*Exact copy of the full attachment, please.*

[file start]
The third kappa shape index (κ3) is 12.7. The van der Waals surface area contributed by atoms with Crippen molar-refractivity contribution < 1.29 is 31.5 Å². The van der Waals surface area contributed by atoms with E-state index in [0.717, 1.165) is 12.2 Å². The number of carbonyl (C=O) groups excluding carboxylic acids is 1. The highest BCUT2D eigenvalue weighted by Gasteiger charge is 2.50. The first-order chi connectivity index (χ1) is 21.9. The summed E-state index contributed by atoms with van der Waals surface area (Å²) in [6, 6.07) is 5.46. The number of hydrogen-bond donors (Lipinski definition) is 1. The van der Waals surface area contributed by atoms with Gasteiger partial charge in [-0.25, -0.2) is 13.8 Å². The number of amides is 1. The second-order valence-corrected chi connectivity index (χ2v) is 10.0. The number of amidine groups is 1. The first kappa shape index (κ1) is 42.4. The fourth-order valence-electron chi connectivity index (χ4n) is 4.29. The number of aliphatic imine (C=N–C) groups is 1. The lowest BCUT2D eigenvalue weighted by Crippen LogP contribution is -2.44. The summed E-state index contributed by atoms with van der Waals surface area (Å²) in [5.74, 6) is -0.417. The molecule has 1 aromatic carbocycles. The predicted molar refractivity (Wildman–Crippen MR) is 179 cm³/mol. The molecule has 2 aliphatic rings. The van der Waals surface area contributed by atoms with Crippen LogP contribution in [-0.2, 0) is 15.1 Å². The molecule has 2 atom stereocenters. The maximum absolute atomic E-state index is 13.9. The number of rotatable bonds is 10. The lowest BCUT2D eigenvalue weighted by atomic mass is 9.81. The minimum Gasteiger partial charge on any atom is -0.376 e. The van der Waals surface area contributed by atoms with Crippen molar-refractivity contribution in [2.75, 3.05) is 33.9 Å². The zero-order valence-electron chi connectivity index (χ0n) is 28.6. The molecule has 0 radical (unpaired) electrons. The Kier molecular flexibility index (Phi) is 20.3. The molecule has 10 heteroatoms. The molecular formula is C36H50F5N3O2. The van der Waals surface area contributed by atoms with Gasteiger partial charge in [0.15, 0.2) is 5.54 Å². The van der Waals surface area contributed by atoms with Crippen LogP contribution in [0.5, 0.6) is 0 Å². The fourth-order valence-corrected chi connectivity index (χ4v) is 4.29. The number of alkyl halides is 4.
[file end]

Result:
The third kappa shape index (κ3) is 12.7. The van der Waals surface area contributed by atoms with Crippen molar-refractivity contribution < 1.29 is 31.5 Å². The van der Waals surface area contributed by atoms with E-state index in [0.717, 1.165) is 12.2 Å². The number of carbonyl (C=O) groups excluding carboxylic acids is 1. The highest BCUT2D eigenvalue weighted by Gasteiger charge is 2.50. The first-order chi connectivity index (χ1) is 21.9. The summed E-state index contributed by atoms with van der Waals surface area (Å²) in [6, 6.07) is 5.46. The number of hydrogen-bond donors (Lipinski definition) is 1. The van der Waals surface area contributed by atoms with Gasteiger partial charge in [-0.25, -0.2) is 13.8 Å². The number of amides is 1. The second-order valence-corrected chi connectivity index (χ2v) is 10.0. The number of amidine groups is 1. The first kappa shape index (κ1) is 42.4. The fourth-order valence-electron chi connectivity index (χ4n) is 4.29. The number of aliphatic imine (C=N–C) groups is 1. The lowest BCUT2D eigenvalue weighted by Crippen LogP contribution is -2.44. The summed E-state index contributed by atoms with van der Waals surface area (Å²) in [5.74, 6) is -0.417. The molecule has 1 aromatic carbocycles. The predicted molar refractivity (Wildman–Crippen MR) is 179 cm³/mol. The molecule has 2 aliphatic rings. The van der Waals surface area contributed by atoms with Crippen LogP contribution in [-0.2, 0) is 15.1 Å². The molecule has 2 atom stereocenters. The maximum absolute atomic E-state index is 13.9. The number of rotatable bonds is 10. The lowest BCUT2D eigenvalue weighted by atomic mass is 9.81. The minimum Gasteiger partial charge on any atom is -0.376 e. The van der Waals surface area contributed by atoms with Crippen molar-refractivity contribution in [2.75, 3.05) is 33.9 Å². The zero-order valence-electron chi connectivity index (χ0n) is 28.6. The molecule has 0 radical (unpaired) electrons. The Kier molecular flexibility index (Phi) is 20.3. The molecule has 10 heteroatoms. The molecular formula is C36H50F5N3O2. The van der Waals surface area contributed by atoms with Gasteiger partial charge in [0.15, 0.2) is 5.54 Å². The van der Waals surface area contributed by atoms with Crippen LogP contribution in [0.5, 0.6) is 0 Å². The fourth-order valence-corrected chi connectivity index (χ4v) is 4.29. The number of alkyl halides is 4.